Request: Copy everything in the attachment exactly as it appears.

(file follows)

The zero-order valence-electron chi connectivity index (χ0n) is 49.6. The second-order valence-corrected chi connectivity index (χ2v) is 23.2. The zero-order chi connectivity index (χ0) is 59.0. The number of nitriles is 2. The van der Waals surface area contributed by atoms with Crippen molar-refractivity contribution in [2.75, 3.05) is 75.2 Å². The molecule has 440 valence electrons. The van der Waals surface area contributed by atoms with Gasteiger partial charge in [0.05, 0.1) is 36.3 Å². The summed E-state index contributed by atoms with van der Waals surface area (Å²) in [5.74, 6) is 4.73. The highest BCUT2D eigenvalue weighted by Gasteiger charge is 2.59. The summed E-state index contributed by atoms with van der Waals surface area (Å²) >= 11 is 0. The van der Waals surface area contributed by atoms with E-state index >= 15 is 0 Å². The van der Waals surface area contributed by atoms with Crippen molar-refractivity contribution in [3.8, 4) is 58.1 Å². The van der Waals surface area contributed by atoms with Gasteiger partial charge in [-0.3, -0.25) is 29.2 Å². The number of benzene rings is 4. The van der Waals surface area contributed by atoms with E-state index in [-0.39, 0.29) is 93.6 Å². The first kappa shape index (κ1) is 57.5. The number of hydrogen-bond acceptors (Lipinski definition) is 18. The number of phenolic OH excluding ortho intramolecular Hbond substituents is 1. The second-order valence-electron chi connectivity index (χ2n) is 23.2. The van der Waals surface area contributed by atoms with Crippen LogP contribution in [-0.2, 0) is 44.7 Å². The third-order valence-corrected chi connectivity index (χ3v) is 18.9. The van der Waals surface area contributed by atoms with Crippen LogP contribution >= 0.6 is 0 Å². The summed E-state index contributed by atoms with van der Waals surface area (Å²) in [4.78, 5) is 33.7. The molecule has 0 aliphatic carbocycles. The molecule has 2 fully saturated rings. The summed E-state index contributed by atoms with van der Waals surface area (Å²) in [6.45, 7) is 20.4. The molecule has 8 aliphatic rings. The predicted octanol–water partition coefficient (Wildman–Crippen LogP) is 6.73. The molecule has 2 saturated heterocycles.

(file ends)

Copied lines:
The zero-order valence-electron chi connectivity index (χ0n) is 49.6. The second-order valence-corrected chi connectivity index (χ2v) is 23.2. The zero-order chi connectivity index (χ0) is 59.0. The number of nitriles is 2. The van der Waals surface area contributed by atoms with Crippen molar-refractivity contribution in [2.75, 3.05) is 75.2 Å². The molecule has 440 valence electrons. The van der Waals surface area contributed by atoms with Gasteiger partial charge in [0.05, 0.1) is 36.3 Å². The summed E-state index contributed by atoms with van der Waals surface area (Å²) in [5.74, 6) is 4.73. The highest BCUT2D eigenvalue weighted by Gasteiger charge is 2.59. The summed E-state index contributed by atoms with van der Waals surface area (Å²) >= 11 is 0. The van der Waals surface area contributed by atoms with E-state index >= 15 is 0 Å². The van der Waals surface area contributed by atoms with Crippen molar-refractivity contribution in [3.8, 4) is 58.1 Å². The van der Waals surface area contributed by atoms with Gasteiger partial charge in [-0.3, -0.25) is 29.2 Å². The number of benzene rings is 4. The van der Waals surface area contributed by atoms with E-state index in [-0.39, 0.29) is 93.6 Å². The first kappa shape index (κ1) is 57.5. The number of hydrogen-bond acceptors (Lipinski definition) is 18. The number of phenolic OH excluding ortho intramolecular Hbond substituents is 1. The second-order valence-electron chi connectivity index (χ2n) is 23.2. The van der Waals surface area contributed by atoms with Crippen LogP contribution in [-0.2, 0) is 44.7 Å². The third-order valence-corrected chi connectivity index (χ3v) is 18.9. The van der Waals surface area contributed by atoms with Crippen LogP contribution >= 0.6 is 0 Å². The summed E-state index contributed by atoms with van der Waals surface area (Å²) in [4.78, 5) is 33.7. The molecule has 0 aliphatic carbocycles. The molecule has 2 fully saturated rings. The summed E-state index contributed by atoms with van der Waals surface area (Å²) in [6.45, 7) is 20.4. The molecule has 8 aliphatic rings. The predicted octanol–water partition coefficient (Wildman–Crippen LogP) is 6.73. The molecule has 2 saturated heterocycles.